Federal labor officials have ordered JPMorgan Chase Bank to reinstate an employee who was the victim of wrongful termination after he raised some concerns about the firm’s repeated failure to properly report its financial transactions to federal regulators.
The Occupational Health and Safety Administration (OSHA) announced the decision Monday, March 14. In addition to giving the whistleblower his job back, the company must also pay the employee approximately $200,000 in medical expenses, back pay and compensatory damages.
Employee had reported concerns internally
The employee had worked as a loan delivery operations manager for an office in Iselin, New Jersey. According to OSHA, he had raised concerns about the company’s improper loan recording, and when asked to do so, he refused to lie about the bank failing compliance tests. The company ultimately fired him after he refused to be complicit in its wrongdoing. JPMorgan has not issued any comment regarding the result of the lawsuit.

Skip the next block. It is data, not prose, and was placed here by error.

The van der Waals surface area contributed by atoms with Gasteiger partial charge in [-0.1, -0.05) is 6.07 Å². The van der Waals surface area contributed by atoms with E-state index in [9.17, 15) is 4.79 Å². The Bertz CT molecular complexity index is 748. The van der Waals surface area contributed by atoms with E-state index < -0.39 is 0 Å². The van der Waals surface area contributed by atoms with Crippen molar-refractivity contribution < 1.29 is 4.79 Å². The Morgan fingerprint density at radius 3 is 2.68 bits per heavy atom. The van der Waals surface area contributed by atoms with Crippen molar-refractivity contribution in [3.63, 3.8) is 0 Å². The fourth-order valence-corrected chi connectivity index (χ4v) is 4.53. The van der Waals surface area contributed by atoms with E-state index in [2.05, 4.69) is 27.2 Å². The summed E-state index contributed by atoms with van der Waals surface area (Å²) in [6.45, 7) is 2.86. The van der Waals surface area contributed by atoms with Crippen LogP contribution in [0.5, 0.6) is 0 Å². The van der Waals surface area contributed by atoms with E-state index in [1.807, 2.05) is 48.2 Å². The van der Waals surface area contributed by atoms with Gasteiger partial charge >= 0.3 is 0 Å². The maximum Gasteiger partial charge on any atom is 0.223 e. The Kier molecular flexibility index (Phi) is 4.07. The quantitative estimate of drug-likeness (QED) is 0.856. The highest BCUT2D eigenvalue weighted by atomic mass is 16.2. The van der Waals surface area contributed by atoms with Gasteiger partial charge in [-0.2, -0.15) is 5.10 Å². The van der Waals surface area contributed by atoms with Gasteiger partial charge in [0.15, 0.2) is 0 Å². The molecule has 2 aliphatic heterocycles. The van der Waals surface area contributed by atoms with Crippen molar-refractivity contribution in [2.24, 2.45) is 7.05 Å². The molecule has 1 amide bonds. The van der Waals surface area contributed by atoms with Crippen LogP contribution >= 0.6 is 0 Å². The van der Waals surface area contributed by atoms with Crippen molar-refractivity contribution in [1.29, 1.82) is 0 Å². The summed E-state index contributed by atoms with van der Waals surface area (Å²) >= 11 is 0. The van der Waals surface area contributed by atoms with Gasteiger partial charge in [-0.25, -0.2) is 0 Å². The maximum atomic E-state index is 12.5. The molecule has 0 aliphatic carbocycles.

There are many federal protections afforded to people who blow the whistle on wrongdoing in their companies. In fact, the amount of wrongful termination and general whistleblower lawsuits has skyrocketed in recent years because of the increasing level of federal government support provided to people who risk their position within an organization by making reports.
It’s important for businesses and organizations to take whistleblower claims seriously and to have the capacity to conduct internal investigations when necessary. For further legal guidance on this important issue, meet with an experienced Dallas attorney at Whistleblower Law for Managers right away.